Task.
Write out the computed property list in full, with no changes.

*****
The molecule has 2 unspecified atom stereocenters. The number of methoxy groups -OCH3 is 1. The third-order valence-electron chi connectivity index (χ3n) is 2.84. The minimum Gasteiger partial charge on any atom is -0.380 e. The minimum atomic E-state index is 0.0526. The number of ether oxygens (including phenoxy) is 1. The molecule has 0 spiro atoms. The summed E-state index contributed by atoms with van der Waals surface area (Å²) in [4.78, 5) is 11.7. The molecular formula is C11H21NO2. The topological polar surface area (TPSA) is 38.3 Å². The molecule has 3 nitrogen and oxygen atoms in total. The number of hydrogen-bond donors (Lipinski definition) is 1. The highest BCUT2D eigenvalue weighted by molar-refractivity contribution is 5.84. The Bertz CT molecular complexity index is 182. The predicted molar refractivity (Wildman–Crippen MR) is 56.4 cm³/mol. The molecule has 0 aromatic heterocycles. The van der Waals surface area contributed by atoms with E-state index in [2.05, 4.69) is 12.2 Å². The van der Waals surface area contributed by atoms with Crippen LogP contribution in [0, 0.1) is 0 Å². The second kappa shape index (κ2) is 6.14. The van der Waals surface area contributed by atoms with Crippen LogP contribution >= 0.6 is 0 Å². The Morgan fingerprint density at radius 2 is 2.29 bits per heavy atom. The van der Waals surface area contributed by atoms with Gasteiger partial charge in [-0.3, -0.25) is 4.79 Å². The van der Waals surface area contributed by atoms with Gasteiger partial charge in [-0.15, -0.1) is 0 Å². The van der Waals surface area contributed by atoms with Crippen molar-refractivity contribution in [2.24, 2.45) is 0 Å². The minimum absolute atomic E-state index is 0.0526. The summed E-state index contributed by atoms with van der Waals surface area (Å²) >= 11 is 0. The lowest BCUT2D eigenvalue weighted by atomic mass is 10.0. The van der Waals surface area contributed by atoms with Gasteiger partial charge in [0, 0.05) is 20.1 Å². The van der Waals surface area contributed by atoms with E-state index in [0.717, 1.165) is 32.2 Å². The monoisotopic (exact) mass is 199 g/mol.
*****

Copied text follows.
The molecule has 2 unspecified atom stereocenters. The number of methoxy groups -OCH3 is 1. The third-order valence-electron chi connectivity index (χ3n) is 2.84. The minimum Gasteiger partial charge on any atom is -0.380 e. The minimum atomic E-state index is 0.0526. The number of ether oxygens (including phenoxy) is 1. The molecule has 0 spiro atoms. The summed E-state index contributed by atoms with van der Waals surface area (Å²) in [4.78, 5) is 11.7. The molecular formula is C11H21NO2. The topological polar surface area (TPSA) is 38.3 Å². The molecule has 3 nitrogen and oxygen atoms in total. The number of hydrogen-bond donors (Lipinski definition) is 1. The highest BCUT2D eigenvalue weighted by molar-refractivity contribution is 5.84. The Bertz CT molecular complexity index is 182. The predicted molar refractivity (Wildman–Crippen MR) is 56.4 cm³/mol. The molecule has 0 aromatic heterocycles. The van der Waals surface area contributed by atoms with E-state index in [2.05, 4.69) is 12.2 Å². The van der Waals surface area contributed by atoms with Crippen LogP contribution in [0, 0.1) is 0 Å². The second kappa shape index (κ2) is 6.14. The van der Waals surface area contributed by atoms with Crippen LogP contribution >= 0.6 is 0 Å². The Morgan fingerprint density at radius 2 is 2.29 bits per heavy atom. The van der Waals surface area contributed by atoms with Gasteiger partial charge in [-0.3, -0.25) is 4.79 Å². The van der Waals surface area contributed by atoms with Gasteiger partial charge in [-0.15, -0.1) is 0 Å². The van der Waals surface area contributed by atoms with Crippen molar-refractivity contribution in [2.24, 2.45) is 0 Å². The minimum absolute atomic E-state index is 0.0526. The summed E-state index contributed by atoms with van der Waals surface area (Å²) >= 11 is 0. The lowest BCUT2D eigenvalue weighted by atomic mass is 10.0. The van der Waals surface area contributed by atoms with Gasteiger partial charge in [0, 0.05) is 20.1 Å². The van der Waals surface area contributed by atoms with E-state index in [0.717, 1.165) is 32.2 Å². The monoisotopic (exact) mass is 199 g/mol.